Excerpt from the OH&S Canada magazine
The BC Human Rights Tribunal in Vancouver has awarded $36,000 in damages to a worker who was subjected to discrimination based on her disability.
The November 15 ruling follows a complaint filed by Linda Vernon, a former employee of a Dairy Queen franchise in 100 Mile House, British Columbia, who argued she had been fired based on her disability. Vernon, who has one arm, claimed her manager, Kelly Brown, harassed her because of Brown’s belief that Vernon’s disability limited her ability to do her job.
Vernon testified she heard rumours of her manager calling her a “one-armed bandit,” and charged that Brown would do things to make her job more difficult. Brown responded that there had been reports of Vernon taking extended breaks, not maintaining personal hygiene, stealing food from the workplace and threatening to undermine Brown’s authority as manager.
Vernon was terminated in May of 2009, an action that she argues was taken because of her complaint. Her termination notice states the dismissal was the result of a work shortage.
In her ruling, tribunal member Heather MacNaughton notes evidence submitted by Brown and the employer was not credible. The employees made Vernon’s “job more difficult by creating work that they knew she would find challenging. I find that they did so because of her disability,” MacNaughton writes.
In providing the employer with misleading information about Vernon, co-workers were guilty of harassment, she concluded. As such, the employer did not have cause to terminate Vernon. “Relying on that information, without any investigation of its accuracy, the employer decided to terminate Ms. Vernon.”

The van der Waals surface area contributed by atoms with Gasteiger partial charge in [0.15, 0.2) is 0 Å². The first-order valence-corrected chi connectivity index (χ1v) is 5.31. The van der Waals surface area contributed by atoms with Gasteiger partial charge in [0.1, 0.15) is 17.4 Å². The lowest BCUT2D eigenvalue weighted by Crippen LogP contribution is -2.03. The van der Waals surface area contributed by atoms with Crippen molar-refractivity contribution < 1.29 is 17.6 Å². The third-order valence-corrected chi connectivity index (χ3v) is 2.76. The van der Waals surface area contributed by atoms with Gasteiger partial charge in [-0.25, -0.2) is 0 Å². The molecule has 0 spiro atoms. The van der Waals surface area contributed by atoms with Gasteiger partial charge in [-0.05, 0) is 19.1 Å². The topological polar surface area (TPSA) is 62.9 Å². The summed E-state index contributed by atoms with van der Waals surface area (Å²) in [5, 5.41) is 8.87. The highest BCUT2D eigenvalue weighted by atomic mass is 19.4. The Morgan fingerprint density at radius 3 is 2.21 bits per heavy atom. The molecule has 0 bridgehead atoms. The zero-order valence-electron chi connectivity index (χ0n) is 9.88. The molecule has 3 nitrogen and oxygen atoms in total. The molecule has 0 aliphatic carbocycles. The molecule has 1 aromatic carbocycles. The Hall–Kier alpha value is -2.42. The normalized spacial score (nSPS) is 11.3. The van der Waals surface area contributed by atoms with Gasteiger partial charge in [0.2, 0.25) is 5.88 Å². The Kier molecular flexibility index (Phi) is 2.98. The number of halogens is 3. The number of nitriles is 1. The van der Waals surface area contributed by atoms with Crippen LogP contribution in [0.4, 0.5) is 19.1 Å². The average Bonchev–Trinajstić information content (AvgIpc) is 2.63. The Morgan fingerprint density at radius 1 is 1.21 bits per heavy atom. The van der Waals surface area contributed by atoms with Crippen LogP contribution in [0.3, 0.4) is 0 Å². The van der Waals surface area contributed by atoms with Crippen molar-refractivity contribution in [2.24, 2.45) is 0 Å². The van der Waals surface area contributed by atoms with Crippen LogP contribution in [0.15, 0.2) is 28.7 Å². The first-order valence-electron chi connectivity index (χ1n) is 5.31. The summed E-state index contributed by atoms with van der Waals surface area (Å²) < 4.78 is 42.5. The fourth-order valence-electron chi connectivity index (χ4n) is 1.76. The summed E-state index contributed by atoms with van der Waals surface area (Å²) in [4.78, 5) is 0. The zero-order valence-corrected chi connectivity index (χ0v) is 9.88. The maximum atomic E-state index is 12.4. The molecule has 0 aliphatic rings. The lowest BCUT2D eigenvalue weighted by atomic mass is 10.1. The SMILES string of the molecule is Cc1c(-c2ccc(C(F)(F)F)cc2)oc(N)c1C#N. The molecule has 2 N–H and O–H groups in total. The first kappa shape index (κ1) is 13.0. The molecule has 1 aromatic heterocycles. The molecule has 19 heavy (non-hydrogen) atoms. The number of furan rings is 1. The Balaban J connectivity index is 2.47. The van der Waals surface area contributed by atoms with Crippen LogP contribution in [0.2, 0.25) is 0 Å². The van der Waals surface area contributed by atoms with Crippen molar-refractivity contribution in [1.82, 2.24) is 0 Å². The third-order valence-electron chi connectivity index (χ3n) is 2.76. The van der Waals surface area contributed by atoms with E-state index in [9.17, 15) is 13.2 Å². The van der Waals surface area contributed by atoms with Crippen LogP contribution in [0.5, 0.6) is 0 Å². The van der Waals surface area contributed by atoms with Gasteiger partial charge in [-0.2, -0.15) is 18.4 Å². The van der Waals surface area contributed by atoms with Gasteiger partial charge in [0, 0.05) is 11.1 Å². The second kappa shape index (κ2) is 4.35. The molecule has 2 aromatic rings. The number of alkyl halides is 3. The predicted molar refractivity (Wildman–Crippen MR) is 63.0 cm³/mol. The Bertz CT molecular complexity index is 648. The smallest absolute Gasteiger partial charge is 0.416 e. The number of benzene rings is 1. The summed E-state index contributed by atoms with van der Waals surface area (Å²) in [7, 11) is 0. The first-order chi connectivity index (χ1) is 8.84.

The former employee was awarded $21,060 in lost wages and $15,000 for injury to her dignity, feelings and self-respect. “This sense of self-worth is particularly important to disabled employees like Ms. Vernon who have had to overcome many hurdles in order to participate in the work force.”
Bill Chedore, national coordinator for the Canadian Injured Workers Alliance in Hamilton, Ontario, says employers need to ensure both managers and employees receive training on harassment and human rights. “They also have to have a system in place of training and retraining,” Chedore insists.
“To train somebody 10 years ago and think that’s all they have to do is just not the case,” he adds.
Discrimination, by any means, is a demeaning and disgusting betrayal of what the majority of us hold true. Most of us live by, or at least subscribe to, the golden rule. Kelly Brown needed a lesson in humility and in fundamental the same human rights that are practiced in places far less civilized than Canada. She should have known better. There by the Grace of God…
This report reached a part of me that remained dormant for a while. The fire burns once again. Please ensure that your voice be heard if this type of discrimination goes on at your workplace. A disabled worker should never face the issues they do today!
Remember – In Canada, “ALL Accidents are Preventable”
HRS Group Inc. has a great team that can help you with all your health and safety needs including ‘Due Diligence’, ‘Violence and Harassment’ and ‘Standard Operating Procedures’. Contact Deborah toll free at 1-877-907-7744 or locally at 705-749-1259.
We can also be reached at firstname.lastname@example.org
‘Work’ and ‘Play’ safe.
Daniel L. Beal
CHSEP – Foundation Level
VP & Senior Trainer
HRS Group Inc.